The first mega donation, for €100 million ($113 million), was announced by luxury group Kering and the Pinault family. It was followed by €200 million ($226 million) from Bernard Arnault, the world’s third richest man, and his company, LVMH. That was matched hours later by the Bettencourt Meyers family, which controls L’Oreal.
The donations should go a long way to restoring Notre Dame. But they’ve also sparked a debate about wealth, taxes and the particular brand of philanthropy practiced by France’s richest families.
Attention shifted quickly this week from the generosity of the pledges to whether the donors would claim generous tax benefits available in France.
Under French law, individuals can deduct 66% of a charitable gift on their taxes, while businesses can claim back 60%.
For every corporate gift of €100 million ($112 million), that’s €60 million ($68 million) the state doesn’t receive in tax, explained Anne-Claire Pache, a professor who specializes in philanthropy at France’s ESSEC Business School.
Critics argue the donations meant to repair Notre Dame would be better spent on social programs to help the poor in a country where rising inequality has contributed to the outbreak of recent street protests.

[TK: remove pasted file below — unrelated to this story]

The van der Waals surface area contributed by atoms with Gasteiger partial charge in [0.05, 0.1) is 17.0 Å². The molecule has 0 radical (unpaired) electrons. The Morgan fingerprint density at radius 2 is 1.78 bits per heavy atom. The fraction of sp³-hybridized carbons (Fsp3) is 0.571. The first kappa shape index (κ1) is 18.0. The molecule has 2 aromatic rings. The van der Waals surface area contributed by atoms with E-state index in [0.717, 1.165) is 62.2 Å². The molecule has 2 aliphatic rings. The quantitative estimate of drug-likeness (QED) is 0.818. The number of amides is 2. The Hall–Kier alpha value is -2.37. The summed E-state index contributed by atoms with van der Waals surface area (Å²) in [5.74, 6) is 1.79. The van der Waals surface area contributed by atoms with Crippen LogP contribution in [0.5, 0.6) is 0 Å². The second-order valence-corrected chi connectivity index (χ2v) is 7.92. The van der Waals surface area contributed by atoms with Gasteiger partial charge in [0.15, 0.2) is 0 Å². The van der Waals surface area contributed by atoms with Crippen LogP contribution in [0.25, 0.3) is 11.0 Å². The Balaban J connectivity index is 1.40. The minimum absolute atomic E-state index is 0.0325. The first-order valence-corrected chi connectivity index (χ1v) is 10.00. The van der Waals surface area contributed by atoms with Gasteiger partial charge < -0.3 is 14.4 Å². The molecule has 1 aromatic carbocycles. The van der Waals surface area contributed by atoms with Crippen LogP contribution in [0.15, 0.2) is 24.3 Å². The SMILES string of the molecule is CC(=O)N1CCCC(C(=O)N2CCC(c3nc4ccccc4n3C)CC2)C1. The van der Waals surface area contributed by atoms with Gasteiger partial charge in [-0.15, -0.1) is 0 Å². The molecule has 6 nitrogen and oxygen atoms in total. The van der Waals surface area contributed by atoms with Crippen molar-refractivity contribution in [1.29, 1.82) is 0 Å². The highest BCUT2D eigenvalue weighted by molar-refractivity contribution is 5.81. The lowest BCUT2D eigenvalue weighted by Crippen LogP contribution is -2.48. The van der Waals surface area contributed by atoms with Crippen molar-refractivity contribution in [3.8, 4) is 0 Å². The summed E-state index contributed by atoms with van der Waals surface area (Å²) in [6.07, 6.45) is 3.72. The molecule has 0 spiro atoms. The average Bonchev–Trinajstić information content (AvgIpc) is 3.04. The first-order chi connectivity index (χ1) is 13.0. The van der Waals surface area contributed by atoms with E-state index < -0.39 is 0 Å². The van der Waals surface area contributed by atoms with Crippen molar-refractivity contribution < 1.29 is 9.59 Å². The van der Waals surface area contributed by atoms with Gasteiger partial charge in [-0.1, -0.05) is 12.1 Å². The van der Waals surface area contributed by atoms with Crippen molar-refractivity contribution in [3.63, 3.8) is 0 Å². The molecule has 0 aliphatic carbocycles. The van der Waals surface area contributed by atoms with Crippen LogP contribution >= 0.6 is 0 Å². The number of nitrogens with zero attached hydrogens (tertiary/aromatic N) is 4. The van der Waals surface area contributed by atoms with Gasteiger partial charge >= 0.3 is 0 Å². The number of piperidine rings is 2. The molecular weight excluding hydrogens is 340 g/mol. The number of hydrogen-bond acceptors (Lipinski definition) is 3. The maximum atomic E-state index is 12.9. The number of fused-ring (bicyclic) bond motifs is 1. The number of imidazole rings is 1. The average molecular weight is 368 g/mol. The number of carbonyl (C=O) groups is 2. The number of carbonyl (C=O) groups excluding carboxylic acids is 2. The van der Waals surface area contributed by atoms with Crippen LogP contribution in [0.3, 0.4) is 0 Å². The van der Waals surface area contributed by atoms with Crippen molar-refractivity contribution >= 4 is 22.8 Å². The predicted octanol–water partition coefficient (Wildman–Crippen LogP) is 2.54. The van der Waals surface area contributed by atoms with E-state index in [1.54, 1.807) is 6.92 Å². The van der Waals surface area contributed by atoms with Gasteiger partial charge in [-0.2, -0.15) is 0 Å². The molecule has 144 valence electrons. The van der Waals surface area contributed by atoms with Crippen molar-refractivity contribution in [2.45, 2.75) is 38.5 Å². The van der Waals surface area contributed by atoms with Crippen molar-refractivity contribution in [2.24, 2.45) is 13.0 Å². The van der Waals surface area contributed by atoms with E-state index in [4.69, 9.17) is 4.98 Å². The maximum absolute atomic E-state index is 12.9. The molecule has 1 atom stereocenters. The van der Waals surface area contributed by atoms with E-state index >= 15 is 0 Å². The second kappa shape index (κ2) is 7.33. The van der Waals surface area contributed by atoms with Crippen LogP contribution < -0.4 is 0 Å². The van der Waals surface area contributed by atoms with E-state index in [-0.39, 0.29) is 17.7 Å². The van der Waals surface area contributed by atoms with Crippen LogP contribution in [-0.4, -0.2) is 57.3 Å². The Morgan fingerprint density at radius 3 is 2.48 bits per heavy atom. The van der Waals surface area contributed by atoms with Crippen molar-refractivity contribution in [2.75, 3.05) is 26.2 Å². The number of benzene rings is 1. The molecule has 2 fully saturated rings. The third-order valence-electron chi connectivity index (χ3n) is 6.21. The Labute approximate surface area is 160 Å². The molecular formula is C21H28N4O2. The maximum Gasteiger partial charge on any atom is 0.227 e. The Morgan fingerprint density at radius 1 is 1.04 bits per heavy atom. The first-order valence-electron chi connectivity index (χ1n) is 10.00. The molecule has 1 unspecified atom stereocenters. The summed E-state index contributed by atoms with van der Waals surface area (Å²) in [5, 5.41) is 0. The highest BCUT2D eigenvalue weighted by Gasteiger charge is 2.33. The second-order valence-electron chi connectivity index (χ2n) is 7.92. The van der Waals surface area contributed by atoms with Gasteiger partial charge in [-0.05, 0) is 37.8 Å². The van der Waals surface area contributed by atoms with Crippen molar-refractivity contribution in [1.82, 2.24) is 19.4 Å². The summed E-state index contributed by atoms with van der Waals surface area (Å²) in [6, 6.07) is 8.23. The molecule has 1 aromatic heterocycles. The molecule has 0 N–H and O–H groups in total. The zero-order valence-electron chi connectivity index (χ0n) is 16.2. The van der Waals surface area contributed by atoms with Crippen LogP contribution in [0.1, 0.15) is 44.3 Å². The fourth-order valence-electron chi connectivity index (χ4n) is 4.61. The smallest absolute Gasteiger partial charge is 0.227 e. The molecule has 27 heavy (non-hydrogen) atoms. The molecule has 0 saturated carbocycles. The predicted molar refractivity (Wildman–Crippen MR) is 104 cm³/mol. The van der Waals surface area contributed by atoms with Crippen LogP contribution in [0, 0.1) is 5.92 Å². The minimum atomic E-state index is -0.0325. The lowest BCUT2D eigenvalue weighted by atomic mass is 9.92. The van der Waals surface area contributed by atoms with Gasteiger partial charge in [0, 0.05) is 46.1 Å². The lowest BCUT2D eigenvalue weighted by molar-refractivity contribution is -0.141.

“While Arnault and Pinault run a publicity campaign playing the donation race, we forget that the greatest part of these donations will be the responsibility of all the French people through tax cuts,” Julia Cagé, an economics professor at Sciences Po, said on Twitter.
The Pinault family, which controls luxury brands including Gucci and Yves Saint Laurent, said Wednesday that it would not claim the tax deduction. Louis Vuitton and Christian Dior boss Arnault has suggested the same.
“Pettiness and jealousy” are outweighing the common good, Arnault said Thursday at a meeting of LVMH (LVMHF) shareholders. In other countries, the company would be congratulated, he added.
L’Oreal (LRLCF) declined to comment on whether the Bettencourt Meyers family would seek a deduction.
History of giving
Big donations to prestige projects in Europe have long been important to French luxury brands.